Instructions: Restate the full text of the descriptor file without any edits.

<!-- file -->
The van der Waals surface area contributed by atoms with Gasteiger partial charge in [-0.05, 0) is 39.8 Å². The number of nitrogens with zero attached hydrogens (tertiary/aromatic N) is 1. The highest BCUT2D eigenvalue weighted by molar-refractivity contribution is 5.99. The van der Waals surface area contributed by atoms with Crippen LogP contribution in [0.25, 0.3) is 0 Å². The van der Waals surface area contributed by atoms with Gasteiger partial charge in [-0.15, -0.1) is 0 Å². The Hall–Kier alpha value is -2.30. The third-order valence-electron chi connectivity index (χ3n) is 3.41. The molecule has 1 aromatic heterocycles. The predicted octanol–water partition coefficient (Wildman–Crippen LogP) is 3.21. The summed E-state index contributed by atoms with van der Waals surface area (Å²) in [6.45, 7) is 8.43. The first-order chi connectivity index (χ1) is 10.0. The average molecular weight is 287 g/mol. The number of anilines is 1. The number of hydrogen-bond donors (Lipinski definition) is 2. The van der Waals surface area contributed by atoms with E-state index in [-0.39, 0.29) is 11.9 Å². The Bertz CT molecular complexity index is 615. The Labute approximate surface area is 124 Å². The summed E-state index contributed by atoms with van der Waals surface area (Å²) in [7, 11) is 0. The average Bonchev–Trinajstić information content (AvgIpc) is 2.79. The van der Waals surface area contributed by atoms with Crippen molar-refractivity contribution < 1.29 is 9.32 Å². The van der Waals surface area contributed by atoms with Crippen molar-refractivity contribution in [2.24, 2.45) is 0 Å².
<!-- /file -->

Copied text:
The van der Waals surface area contributed by atoms with Gasteiger partial charge in [-0.05, 0) is 39.8 Å². The number of nitrogens with zero attached hydrogens (tertiary/aromatic N) is 1. The highest BCUT2D eigenvalue weighted by molar-refractivity contribution is 5.99. The van der Waals surface area contributed by atoms with Crippen LogP contribution in [0.25, 0.3) is 0 Å². The van der Waals surface area contributed by atoms with Gasteiger partial charge in [-0.15, -0.1) is 0 Å². The Hall–Kier alpha value is -2.30. The third-order valence-electron chi connectivity index (χ3n) is 3.41. The molecule has 1 aromatic heterocycles. The predicted octanol–water partition coefficient (Wildman–Crippen LogP) is 3.21. The summed E-state index contributed by atoms with van der Waals surface area (Å²) in [6.45, 7) is 8.43. The first-order chi connectivity index (χ1) is 10.0. The average molecular weight is 287 g/mol. The number of anilines is 1. The number of hydrogen-bond donors (Lipinski definition) is 2. The van der Waals surface area contributed by atoms with E-state index in [-0.39, 0.29) is 11.9 Å². The Bertz CT molecular complexity index is 615. The Labute approximate surface area is 124 Å². The summed E-state index contributed by atoms with van der Waals surface area (Å²) in [7, 11) is 0. The average Bonchev–Trinajstić information content (AvgIpc) is 2.79. The van der Waals surface area contributed by atoms with Crippen molar-refractivity contribution < 1.29 is 9.32 Å². The van der Waals surface area contributed by atoms with Crippen molar-refractivity contribution in [2.24, 2.45) is 0 Å².